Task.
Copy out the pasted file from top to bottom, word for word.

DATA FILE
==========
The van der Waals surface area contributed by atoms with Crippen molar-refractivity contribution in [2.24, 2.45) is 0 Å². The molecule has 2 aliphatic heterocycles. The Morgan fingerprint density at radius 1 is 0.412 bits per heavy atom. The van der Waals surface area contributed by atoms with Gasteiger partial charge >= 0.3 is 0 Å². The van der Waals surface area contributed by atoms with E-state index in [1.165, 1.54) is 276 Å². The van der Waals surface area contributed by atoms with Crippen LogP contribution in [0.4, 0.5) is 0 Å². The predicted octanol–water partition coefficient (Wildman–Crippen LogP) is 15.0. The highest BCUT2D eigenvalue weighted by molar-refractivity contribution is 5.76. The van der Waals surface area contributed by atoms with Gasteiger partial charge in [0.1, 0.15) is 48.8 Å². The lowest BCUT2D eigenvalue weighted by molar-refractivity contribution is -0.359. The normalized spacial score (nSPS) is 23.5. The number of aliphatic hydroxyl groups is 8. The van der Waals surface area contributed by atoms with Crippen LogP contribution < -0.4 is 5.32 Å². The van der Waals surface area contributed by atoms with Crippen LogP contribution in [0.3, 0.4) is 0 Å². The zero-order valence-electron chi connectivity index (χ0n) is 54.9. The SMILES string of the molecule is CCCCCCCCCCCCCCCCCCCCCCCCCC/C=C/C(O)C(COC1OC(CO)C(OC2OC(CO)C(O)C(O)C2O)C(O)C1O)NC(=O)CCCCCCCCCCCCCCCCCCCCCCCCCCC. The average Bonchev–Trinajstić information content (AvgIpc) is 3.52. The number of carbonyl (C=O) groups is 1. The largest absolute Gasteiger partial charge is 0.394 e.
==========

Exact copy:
The van der Waals surface area contributed by atoms with Crippen molar-refractivity contribution in [2.24, 2.45) is 0 Å². The molecule has 2 aliphatic heterocycles. The Morgan fingerprint density at radius 1 is 0.412 bits per heavy atom. The van der Waals surface area contributed by atoms with Gasteiger partial charge >= 0.3 is 0 Å². The van der Waals surface area contributed by atoms with E-state index in [1.165, 1.54) is 276 Å². The van der Waals surface area contributed by atoms with Crippen LogP contribution in [0.4, 0.5) is 0 Å². The predicted octanol–water partition coefficient (Wildman–Crippen LogP) is 15.0. The highest BCUT2D eigenvalue weighted by molar-refractivity contribution is 5.76. The van der Waals surface area contributed by atoms with Gasteiger partial charge in [0.1, 0.15) is 48.8 Å². The lowest BCUT2D eigenvalue weighted by molar-refractivity contribution is -0.359. The normalized spacial score (nSPS) is 23.5. The number of aliphatic hydroxyl groups is 8. The van der Waals surface area contributed by atoms with Crippen LogP contribution < -0.4 is 5.32 Å². The van der Waals surface area contributed by atoms with Crippen LogP contribution in [0.3, 0.4) is 0 Å². The zero-order valence-electron chi connectivity index (χ0n) is 54.9. The SMILES string of the molecule is CCCCCCCCCCCCCCCCCCCCCCCCCC/C=C/C(O)C(COC1OC(CO)C(OC2OC(CO)C(O)C(O)C2O)C(O)C1O)NC(=O)CCCCCCCCCCCCCCCCCCCCCCCCCCC. The average Bonchev–Trinajstić information content (AvgIpc) is 3.52. The number of carbonyl (C=O) groups is 1. The largest absolute Gasteiger partial charge is 0.394 e.